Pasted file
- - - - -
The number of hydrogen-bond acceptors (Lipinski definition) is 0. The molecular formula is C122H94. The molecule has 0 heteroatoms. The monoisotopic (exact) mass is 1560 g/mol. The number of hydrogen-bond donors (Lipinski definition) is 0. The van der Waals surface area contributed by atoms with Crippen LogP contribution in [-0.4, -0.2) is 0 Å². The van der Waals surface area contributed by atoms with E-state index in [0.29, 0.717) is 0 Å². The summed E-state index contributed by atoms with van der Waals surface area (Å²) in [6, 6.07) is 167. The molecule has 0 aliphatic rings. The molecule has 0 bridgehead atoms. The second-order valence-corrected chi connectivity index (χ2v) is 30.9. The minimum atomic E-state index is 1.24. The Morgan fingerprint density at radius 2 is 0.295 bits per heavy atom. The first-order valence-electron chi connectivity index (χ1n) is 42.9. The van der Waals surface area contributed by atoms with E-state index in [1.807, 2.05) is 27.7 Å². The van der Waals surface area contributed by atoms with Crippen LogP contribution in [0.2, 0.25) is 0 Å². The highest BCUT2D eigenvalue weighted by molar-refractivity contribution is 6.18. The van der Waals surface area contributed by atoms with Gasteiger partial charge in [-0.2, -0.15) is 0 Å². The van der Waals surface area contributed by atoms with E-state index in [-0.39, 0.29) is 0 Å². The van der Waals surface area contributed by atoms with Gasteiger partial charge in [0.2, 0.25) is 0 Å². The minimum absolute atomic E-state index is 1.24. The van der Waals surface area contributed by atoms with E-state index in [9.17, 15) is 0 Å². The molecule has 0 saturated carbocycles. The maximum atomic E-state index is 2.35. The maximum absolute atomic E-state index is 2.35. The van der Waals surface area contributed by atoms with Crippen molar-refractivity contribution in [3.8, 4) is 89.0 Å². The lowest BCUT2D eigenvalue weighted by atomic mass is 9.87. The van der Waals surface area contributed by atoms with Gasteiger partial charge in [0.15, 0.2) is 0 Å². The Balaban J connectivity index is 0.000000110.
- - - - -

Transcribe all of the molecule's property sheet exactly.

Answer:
The number of hydrogen-bond acceptors (Lipinski definition) is 0. The molecular formula is C122H94. The molecule has 0 heteroatoms. The monoisotopic (exact) mass is 1560 g/mol. The number of hydrogen-bond donors (Lipinski definition) is 0. The van der Waals surface area contributed by atoms with Crippen LogP contribution in [-0.4, -0.2) is 0 Å². The van der Waals surface area contributed by atoms with E-state index in [0.29, 0.717) is 0 Å². The summed E-state index contributed by atoms with van der Waals surface area (Å²) in [6, 6.07) is 167. The molecule has 0 aliphatic rings. The molecule has 0 bridgehead atoms. The second-order valence-corrected chi connectivity index (χ2v) is 30.9. The minimum atomic E-state index is 1.24. The Morgan fingerprint density at radius 2 is 0.295 bits per heavy atom. The first-order valence-electron chi connectivity index (χ1n) is 42.9. The van der Waals surface area contributed by atoms with E-state index in [1.807, 2.05) is 27.7 Å². The van der Waals surface area contributed by atoms with Crippen LogP contribution in [0.2, 0.25) is 0 Å². The highest BCUT2D eigenvalue weighted by molar-refractivity contribution is 6.18. The van der Waals surface area contributed by atoms with Gasteiger partial charge in [-0.2, -0.15) is 0 Å². The van der Waals surface area contributed by atoms with E-state index in [-0.39, 0.29) is 0 Å². The van der Waals surface area contributed by atoms with Gasteiger partial charge in [0.2, 0.25) is 0 Å². The minimum absolute atomic E-state index is 1.24. The van der Waals surface area contributed by atoms with E-state index in [9.17, 15) is 0 Å². The molecule has 0 saturated carbocycles. The maximum atomic E-state index is 2.35. The maximum absolute atomic E-state index is 2.35. The van der Waals surface area contributed by atoms with Crippen molar-refractivity contribution in [3.8, 4) is 89.0 Å². The lowest BCUT2D eigenvalue weighted by atomic mass is 9.87. The van der Waals surface area contributed by atoms with Gasteiger partial charge in [0.15, 0.2) is 0 Å². The Balaban J connectivity index is 0.000000110.